At a local meeting, a smattering of arms of those willing to step into the breach were raised and, with just five players on their books and no manager, fielding a team on the opening day was a victory in itself. Kris Anderson, who spent more than a decade in the Royal Artillery, stepped up from Clachnacuddin’s youth team to end an understandably exhaustive search.

The challenges for Fort never change. As the most isolated member of the Highland League, the travel commitments for the semi-professionals who are paid £15 a week are huge. It costs about £70,000 a year to fund the club but gates rarely pass the 100-mark. Inverness Clachnacuddin are their nearest opponents, 65 miles and an hour and a half of winding roads away along the banks of Loch Ness. Wick Academy, on the northern tip of the Highlands, and Cove Rangers, in Aberdeen, are the farthest, both about 165 miles and an eight-hour round-trip away.

Every year winter comes and goes with only a handful of games taking place and then Fort must traverse those roads three times a week to fulfil their fixtures. Players have to be sourced from Inverness or from as far afield as the Isle of Skye.

Fort William’s football in recent seasons has been no thing of beauty as they continue to prop up the Highland League
Fort William’s football in recent seasons has been no thing of beauty as they continue to prop up the Highland LeagueFORT WILLIAM FC/TWITTER

 

Take a stroll down Fort William’s high street and you will find rows of shops selling attire to equip outdoors adventures, gift shops selling Highland souvenirs and bijou cafés and delicatessens selling artisan Scottish fare. At the southern end stands the “sore feet statue”, a walker resting on a bench overlooking Loch Linnhe, which marks the end of the West Highland Way, the 96-mile walking route from Milngavie on the outskirts of Glasgow to Fort William.

The great outdoors dominates this town of 10,000, and then there are the numerous shinty teams in the area. Any mention of the Fort is either met with a vacant stare or a cackle of laughter. With no other local football to speak of, dropping in to the amateur ranks would pose the same geographical tests. Funding from the Scottish FA would cease and grants for youth teams would no longer be available.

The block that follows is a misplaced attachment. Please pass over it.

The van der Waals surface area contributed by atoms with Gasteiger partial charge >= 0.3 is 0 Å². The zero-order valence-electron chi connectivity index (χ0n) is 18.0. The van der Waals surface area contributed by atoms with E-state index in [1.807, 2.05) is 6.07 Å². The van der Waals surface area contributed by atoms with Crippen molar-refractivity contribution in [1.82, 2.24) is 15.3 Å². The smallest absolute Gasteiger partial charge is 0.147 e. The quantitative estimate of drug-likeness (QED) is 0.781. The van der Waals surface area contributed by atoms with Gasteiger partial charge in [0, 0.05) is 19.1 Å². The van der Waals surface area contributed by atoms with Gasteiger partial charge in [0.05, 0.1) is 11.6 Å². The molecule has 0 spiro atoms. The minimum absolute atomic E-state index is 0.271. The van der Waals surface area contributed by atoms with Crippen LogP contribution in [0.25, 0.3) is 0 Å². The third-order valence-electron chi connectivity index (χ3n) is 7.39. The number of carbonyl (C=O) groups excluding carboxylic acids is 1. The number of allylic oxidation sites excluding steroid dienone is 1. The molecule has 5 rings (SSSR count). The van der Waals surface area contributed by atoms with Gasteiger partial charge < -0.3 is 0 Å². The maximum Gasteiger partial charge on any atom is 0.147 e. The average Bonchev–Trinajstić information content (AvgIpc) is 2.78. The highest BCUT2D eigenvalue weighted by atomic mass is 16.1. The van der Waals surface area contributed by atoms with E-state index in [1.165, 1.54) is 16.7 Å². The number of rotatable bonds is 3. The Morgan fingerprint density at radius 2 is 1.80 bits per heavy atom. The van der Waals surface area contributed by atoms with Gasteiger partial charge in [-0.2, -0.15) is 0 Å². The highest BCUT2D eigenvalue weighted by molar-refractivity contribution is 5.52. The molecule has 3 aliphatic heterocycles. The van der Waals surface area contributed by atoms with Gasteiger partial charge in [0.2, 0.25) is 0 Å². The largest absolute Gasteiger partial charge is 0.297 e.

“We lost by five to Forres [Mechanics] the other night,” Peter Murphy, the chairman, says, “but at the start of the season that would have been double figures and then some, probably. So we are seeing progress. There’s a lot of young lads in the team, and it’s hard getting a battering week after week, and wondering, ‘Do I really want to be part of this?’”

Scott Hunter, 30, has played for the club on and off since the age of 11. “Since I was a wee boy all I wanted to do was play football, professionally too, but unfortunately that didn’t happen,” he says. “But I just love it. You go out on a football pitch and it’s just an escape from everything else. There are boys who have come and played for a couple of games then thought, ‘Na, I can’t do this’. But I’d rather get beat 20-0 playing at the highest level I can than win 5-0 at a lower level that’s like a pub league, where sometimes they don’t have a linesman. If you’re not testing yourself in football then you’re cheating yourself, in my opinion.

“I don’t think kids growing up would stick at playing football either, playing in that kind of league, when playing in the Highland League you might get spotted and go and make something of yourself. There’s a stepping-stone. And this town has produced good footballers.”